Saturday, 10 September 2011

Choosing A Baby Sleep Apnea Monitor

By Owen Jones


People connect sleep apnea with overweight adults, mostly males, and this profile does match most sufferers, but in fact everybody stops breathing at some time whilst they are sleeping. Not each night as with sufferers of sleep apnea, but every now and again.

Even babies may stop breathing sometimes. This can be a terrifying experience for parents and carers. If you are worried about your baby suffering from apnea, you could get one of the baby sleep apnea monitors.

There are three types of apnea, which means 'without wind' and derives from Greek: central, obstructive and mixed or complex apnea. Obstructive apnea is by far the most common form and it is also the reason why babies get apnea the majority of the time as well.

Although a small amount of apnea sometimes is fairly normal, constant apnea could be a sign that something is wrong medically. Two of the causes in babies could be enlarged adenoids or tonsils, which could have significant consequences.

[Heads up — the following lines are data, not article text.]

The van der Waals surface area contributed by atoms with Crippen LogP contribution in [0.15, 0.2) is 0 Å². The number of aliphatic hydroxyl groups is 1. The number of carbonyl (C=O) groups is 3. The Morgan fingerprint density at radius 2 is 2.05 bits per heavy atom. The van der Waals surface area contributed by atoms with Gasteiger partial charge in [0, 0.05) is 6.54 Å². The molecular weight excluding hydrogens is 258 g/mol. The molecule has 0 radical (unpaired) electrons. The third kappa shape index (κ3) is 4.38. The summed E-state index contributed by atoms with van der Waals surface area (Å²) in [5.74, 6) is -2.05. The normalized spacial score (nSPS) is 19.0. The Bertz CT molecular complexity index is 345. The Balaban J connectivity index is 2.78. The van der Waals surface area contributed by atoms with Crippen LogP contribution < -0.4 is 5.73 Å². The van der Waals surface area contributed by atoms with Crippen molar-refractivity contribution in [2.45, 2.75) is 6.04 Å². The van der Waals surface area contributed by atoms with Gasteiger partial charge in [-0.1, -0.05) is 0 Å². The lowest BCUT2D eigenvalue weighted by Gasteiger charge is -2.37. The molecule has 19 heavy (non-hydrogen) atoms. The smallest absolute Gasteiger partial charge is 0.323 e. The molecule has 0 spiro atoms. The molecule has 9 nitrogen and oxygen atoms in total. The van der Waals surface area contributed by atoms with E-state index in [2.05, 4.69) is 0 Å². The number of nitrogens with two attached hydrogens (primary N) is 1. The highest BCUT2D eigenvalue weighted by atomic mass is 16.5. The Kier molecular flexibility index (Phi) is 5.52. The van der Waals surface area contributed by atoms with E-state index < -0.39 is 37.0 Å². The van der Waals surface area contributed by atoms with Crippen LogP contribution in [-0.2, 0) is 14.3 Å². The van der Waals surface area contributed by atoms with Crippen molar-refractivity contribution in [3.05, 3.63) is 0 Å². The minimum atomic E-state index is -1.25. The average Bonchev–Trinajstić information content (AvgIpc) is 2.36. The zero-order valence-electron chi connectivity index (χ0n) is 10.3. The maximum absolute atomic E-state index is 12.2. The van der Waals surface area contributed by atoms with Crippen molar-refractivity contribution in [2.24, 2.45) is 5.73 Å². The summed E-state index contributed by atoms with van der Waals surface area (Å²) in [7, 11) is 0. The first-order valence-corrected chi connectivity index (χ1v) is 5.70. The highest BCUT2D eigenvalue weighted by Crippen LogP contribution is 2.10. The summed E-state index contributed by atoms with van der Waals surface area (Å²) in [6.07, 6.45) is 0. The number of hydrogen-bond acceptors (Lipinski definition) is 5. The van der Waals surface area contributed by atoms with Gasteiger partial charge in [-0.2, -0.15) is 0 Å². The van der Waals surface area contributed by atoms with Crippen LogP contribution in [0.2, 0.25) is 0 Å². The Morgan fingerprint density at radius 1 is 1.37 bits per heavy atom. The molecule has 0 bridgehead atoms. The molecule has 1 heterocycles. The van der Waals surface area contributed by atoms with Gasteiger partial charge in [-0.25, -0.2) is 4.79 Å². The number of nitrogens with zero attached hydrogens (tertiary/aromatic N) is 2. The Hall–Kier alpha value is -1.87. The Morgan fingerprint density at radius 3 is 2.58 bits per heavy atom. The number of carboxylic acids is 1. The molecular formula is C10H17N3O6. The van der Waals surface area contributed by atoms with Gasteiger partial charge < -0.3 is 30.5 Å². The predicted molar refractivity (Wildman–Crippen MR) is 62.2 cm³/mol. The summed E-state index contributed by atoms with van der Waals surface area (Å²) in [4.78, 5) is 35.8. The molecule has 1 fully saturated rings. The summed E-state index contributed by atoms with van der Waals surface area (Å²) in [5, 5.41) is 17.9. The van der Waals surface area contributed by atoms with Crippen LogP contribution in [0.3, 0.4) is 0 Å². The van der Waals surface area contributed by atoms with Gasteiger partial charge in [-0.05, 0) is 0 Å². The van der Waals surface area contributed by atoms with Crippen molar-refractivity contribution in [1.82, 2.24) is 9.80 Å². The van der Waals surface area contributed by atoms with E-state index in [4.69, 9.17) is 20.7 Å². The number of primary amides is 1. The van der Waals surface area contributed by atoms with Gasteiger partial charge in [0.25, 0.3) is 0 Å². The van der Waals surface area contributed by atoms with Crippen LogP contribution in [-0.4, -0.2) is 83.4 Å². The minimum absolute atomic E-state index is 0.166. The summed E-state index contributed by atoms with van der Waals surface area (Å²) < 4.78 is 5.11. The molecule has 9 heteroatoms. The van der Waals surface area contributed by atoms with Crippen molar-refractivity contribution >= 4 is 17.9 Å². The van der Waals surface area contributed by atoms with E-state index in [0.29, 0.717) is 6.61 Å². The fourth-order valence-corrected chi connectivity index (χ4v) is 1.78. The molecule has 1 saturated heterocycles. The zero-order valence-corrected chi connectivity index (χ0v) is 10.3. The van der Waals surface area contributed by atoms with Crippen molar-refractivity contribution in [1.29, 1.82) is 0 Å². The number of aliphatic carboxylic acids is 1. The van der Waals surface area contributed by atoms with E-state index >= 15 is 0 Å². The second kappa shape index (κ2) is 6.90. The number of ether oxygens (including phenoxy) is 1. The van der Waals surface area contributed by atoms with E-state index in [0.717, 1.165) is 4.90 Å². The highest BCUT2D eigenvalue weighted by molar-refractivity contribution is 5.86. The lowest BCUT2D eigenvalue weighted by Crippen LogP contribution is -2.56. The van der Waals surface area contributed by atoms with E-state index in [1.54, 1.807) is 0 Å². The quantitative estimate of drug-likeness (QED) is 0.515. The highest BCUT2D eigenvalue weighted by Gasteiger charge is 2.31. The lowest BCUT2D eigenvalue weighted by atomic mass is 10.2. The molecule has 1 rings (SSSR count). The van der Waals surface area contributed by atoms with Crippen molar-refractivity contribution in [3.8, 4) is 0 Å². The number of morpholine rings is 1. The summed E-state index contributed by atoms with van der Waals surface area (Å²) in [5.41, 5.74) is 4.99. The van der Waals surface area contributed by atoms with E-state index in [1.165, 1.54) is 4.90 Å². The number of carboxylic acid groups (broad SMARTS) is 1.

It is difficult to tell what is going on with babies at the best of times, but when a baby is suffering from apnea, you may become aware of snoring, gasping, colouration and restlessness.

Obstructive apnea usually just occurs during sleep when muscles are relaxed, however, central apnea can occur at any time of the day or night. Central apnea is caused by a section of the brain that controls breathing not working properly. This sort of apnea is more common in premature babies.

Mixed or complex apnea is a blend of the other two kinds and is also fairly common in children.

Your doctor, the nurse or the midwife will check for apnea and might suggest that you get one of the various baby sleep apnea monitors. One of the problems with these baby monitors is that none of them is completely reliable to detect the cessation of breathing. Therefore, the better baby monitors will include a heart beat detector as a back-up.

The monitor should also be able to sound an alarm outside the room where the baby is, so that the parent or carer can move around the house without having to worry about checking up on the baby on a regular basis

These remote alarms are normally wireless nowadays and they may also have a vibration alert. This is a very helpful role. The last consideration is the power source. Batteries alone are not really good enough.

The best forms are rechargeable. That is, they function like a mobile phone. This means that the sensor can be attached to the crib and the baby wherever it is, even when there is no local power source.




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